“Or a doke,” says Ivan.
            “Or a smip,” says Audrey.
            Ben inserts the tip of a long, thin hose into his mouth and releases a cloud of smoke. The hose trails back to a tall object on a nearby picnic table, looking like the kind of lamp that sometimes contains genies. The lamp wears a cap of aluminum foil, bearing two ash-gray bars with glowing orange hearts.
            “Jack,” says Ben. “Is that chocolate on your teeth?”
            “Yes!” says Jack.
            “The brownies next to the deviled eggs?”
            “I think so. Why?”
            Ben taps a thoughtful finger against his cheek, then smiles. “I’ll… tell you later. So, are you coming in?”
            “But…I don’t have a bathing suit.”
            “Well that certainly didn’t stop us.”
            It’s about this time that Jack notices Audrey’s breasts, small milk-white mounds with strawberry-colored nipples. He feels his face growing hot.
            Ben takes another puff and hands the pipe to Audrey. He gives Jack a serious study. “I’m sorry, Jack. It could be I’m pushing you too hard. Lord knows, you have so far been a tremendously pleasant surprise. You were terrific on the drums.”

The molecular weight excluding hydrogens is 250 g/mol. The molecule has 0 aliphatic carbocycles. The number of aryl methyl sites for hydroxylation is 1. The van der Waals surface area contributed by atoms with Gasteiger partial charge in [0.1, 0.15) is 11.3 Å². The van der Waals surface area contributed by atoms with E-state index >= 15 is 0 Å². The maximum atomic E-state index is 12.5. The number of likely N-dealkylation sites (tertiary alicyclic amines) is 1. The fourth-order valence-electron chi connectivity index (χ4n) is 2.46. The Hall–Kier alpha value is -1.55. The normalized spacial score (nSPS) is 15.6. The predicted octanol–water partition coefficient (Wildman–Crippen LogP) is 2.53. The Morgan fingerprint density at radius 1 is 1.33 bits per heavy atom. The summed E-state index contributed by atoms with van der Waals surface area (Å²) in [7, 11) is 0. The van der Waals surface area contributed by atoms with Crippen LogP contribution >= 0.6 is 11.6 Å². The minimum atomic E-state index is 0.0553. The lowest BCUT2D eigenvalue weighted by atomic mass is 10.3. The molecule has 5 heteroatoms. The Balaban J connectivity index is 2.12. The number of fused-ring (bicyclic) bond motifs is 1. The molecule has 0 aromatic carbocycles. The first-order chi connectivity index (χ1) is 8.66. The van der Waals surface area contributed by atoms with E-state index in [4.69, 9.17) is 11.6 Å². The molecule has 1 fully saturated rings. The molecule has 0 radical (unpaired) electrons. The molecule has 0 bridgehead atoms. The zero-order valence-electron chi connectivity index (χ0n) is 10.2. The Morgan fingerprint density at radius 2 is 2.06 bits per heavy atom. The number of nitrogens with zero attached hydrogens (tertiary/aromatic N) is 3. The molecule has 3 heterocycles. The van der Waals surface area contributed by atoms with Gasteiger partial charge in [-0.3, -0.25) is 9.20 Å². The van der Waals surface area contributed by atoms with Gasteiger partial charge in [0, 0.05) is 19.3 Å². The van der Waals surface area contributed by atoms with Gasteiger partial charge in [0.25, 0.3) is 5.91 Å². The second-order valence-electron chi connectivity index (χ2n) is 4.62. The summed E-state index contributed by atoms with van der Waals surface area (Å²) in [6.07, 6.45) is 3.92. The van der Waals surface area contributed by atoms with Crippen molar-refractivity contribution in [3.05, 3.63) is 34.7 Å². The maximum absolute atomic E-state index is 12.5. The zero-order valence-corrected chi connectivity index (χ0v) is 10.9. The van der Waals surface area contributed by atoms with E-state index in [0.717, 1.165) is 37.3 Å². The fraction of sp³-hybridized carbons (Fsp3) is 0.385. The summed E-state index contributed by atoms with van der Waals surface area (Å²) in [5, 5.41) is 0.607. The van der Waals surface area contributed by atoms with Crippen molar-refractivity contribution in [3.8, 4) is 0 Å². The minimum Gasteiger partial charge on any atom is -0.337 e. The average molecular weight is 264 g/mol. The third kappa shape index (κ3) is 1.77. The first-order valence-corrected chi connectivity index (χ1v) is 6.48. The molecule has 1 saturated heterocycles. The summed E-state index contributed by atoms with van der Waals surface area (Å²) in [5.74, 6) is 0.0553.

“Numbers,” says Jack. “It’s all numbers.”
            “So it is! That’s marvelous, Jack. You are a certified public accountant of rhythm. However, I fear that you will miss out on this delicious feeling, of sitting naked in a hot tub with nothing but your friends and the stars! Let’s see, where is that switch.” He finds a dial on the side of the tub and turns off the underwater lamps. All that remains is a flickering light from the barbecue.
            “Now’s your chance, Jack!” says Audrey. “Take it off, baby!”
            Something about a gorgeous female commanding him to strip makes Jack laugh out loud; he decides to further the gag by pretending he’s actually going to do it.
            “Okay. But only if everyone closes their eyes.”
            “Fine,” says Ben. “But you only get ten seconds. Ten… nine…”
            It’s a part of Jack’s corporate nature that he simply cannot resist a deadline. He tears off his jeans, shirt and underwear, then vaults over the side of the tub with such haste that he almost slips and falls. He settles into a space between Ivan and Audrey, submerging his private parts just before Ben calls out zero and switches on the lights. His tubmates open their eyes, snickering.
            Audrey smiles in a most adorable fashion. “Where do you find these babes in the wood, Ben?”
            “Coffeehouses. This one was eavesdropping on one of my sessions and found me simply irresistible. Now, my student prince. You’ve come this far, you may as well try the hookah. Are you sure it was the brownies next to the deviled eggs?”
            “I think so.”
            “Okay, now this smokes just like a cigarette, and it won’t make you cough like the pot.”
            Jack accepts the pipe-end from Audrey, trying hard to keep his eyes on her face. He holds the end in his teeth and breathes in. It’s a sweet smoke, vapor chewing gum, and he realizes it tastes like strawberries.
            “It’s a flavored tobacco,” says Ben. “Very smooth.”